New York Times's David Pogue finds Cisco Valet doesn't quite meet an admirable target: Following up on my post a few days ago in which I explained how Cisco managed to get a fair amount of attention for releasing yet another "simple to set up, simple to use" home router, the latest in a long, long series of such efforts by the entire industry, David Pogue weighs in on whether it meets the bill (I haven't tested one). His verdict is that the Valet makes a lot of good efforts in the direction of being as simple as the Flip--team behind Flip is responsible for the Valet's approach--but still puts bars in the way of a friction-free and comprehensible installation.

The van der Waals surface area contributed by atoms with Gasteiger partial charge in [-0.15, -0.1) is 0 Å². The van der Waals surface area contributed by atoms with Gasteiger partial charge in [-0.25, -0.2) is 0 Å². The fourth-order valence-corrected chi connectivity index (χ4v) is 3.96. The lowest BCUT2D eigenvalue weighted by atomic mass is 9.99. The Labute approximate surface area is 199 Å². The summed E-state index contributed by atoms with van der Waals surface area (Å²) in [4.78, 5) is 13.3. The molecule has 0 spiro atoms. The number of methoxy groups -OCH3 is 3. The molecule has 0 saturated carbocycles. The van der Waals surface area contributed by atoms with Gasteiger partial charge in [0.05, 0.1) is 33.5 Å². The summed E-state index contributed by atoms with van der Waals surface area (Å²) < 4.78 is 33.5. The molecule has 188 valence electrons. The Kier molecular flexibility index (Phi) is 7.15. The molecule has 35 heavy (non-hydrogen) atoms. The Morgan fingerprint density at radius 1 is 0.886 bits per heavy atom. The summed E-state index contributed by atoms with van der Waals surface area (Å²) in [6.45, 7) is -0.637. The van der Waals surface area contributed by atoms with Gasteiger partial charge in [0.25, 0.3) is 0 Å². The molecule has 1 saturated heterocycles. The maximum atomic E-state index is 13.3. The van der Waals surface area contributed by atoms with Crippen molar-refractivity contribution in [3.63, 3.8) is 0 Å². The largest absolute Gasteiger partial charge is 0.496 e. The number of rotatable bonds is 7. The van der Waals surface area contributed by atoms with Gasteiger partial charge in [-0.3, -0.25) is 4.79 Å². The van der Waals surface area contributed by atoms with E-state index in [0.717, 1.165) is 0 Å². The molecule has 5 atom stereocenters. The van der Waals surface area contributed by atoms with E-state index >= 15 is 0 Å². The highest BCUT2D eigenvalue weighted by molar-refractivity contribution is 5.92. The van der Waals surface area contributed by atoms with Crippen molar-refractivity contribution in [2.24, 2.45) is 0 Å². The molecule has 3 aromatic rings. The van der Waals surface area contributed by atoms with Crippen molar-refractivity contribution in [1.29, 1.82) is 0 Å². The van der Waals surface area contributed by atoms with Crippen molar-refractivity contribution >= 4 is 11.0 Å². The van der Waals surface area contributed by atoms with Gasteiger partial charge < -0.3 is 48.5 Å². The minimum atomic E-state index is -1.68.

He also notes that the $100 unit has 2.4 GHz built in, which seems inadequate for an 802.11n router. It's a tricky tradeoff. Simultaneous dual-band devices can be made inexpensively, but perhaps not as cheaply as that yet.
Pogue notes, by the way, that Valet creates cutesy names for your network, like MonkeyTree, TinyFish, PeachLion, or HappyDog. This is a clever move. The master key material used in WPA/WPA2 is derived from a combination of the passphrase a user chooses or that's created for him or and her and the network's SSID or network name. There are precomputed databases of common SSIDs, like default and linksys, and pushing a unique combination of words for SSID does both make your network easier to identify and improve security. (Apple has long appended the last six hexadecimal digits of the base station's BSSID--a MAC address-like identifier--to create a unique network name partly for security reasons.